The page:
In this work an environmentally friendly hydrotropic process was used to extract lignin from industrial birch wood chips. Two hydrotropic treatments were performed, a conventional and a modified process. The lignins were characterized using FTIR, pyrolysis–gas chromatography–mass spectrometry (pyrolysis-GC-MS), 31P and 1H–13C HSQC NMR, and size exclusion chromatography (SEC). The chemical (carbohydrates, extractives, etc.) and elemental compositions of the lignins were also determined. The yields of both lignins were 16.1% (dry wood basis), and the obtained lignins had very low contents of non-lignin compounds. The treatments resulted in significant changes of the structure of the lignins, a decrease in aliphatic hydroxyls and an increase in phenolic ones. The lignin isolated by the modified treatment underwent more substantial change than the reference one. It is believed that the data presented will facilitate utilization of hydrotropic lignin and promote the adoption of the hydrotropic process in the pulp and biorefinery industry.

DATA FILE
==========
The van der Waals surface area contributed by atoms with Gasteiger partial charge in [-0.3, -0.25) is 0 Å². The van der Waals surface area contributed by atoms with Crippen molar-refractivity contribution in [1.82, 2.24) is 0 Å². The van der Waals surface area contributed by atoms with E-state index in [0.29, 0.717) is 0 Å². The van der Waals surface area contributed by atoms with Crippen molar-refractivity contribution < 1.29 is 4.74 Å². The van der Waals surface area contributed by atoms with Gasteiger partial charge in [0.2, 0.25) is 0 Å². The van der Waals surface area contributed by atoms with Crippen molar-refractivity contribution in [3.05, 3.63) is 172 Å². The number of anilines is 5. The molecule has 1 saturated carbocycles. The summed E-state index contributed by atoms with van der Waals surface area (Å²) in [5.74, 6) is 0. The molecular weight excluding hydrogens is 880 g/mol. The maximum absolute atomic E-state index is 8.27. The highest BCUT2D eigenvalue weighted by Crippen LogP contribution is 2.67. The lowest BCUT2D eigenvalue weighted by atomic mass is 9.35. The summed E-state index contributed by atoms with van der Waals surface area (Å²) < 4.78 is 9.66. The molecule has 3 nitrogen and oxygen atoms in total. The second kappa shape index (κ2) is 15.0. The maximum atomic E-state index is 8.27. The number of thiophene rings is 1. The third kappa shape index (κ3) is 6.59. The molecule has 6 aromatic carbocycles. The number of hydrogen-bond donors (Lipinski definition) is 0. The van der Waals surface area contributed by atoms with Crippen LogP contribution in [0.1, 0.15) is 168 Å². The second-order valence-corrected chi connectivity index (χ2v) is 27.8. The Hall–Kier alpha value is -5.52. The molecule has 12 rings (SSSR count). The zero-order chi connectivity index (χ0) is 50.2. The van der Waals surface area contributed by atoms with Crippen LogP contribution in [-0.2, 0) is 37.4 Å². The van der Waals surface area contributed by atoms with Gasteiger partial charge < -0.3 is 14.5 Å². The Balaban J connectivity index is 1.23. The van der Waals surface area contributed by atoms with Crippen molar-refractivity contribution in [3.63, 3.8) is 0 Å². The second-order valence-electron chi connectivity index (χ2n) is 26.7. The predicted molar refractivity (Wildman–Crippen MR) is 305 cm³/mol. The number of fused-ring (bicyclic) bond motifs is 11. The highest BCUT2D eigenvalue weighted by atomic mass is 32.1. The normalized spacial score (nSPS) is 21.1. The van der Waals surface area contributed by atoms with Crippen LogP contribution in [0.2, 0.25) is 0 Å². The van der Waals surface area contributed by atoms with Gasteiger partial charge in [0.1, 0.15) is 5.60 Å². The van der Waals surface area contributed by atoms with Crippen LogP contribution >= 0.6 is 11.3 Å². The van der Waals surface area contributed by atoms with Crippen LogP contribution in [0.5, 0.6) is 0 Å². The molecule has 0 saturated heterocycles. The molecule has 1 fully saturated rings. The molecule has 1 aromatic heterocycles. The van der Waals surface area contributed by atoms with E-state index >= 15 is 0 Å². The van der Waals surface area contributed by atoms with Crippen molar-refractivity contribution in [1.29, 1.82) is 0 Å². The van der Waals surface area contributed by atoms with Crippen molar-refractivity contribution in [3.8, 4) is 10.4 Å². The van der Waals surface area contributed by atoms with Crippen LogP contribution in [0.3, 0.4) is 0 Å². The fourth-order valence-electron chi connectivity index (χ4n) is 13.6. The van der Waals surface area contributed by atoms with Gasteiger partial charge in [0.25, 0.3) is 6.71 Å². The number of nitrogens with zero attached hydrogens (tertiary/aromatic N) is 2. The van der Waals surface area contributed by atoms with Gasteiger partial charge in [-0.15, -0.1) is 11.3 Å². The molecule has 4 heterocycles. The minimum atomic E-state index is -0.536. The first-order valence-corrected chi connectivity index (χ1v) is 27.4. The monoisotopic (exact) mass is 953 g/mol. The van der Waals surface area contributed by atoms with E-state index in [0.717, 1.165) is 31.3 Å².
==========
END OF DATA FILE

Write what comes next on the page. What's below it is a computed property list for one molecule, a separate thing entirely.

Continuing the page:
Konstantin Gabov, Richard J. A. Gosselink, Annika I. Smeds, and Pedro Fardim, J. Agric. Food Chem., 2014, 62 (44), pp 10759–10767 DOI: 10.1021/jf5037728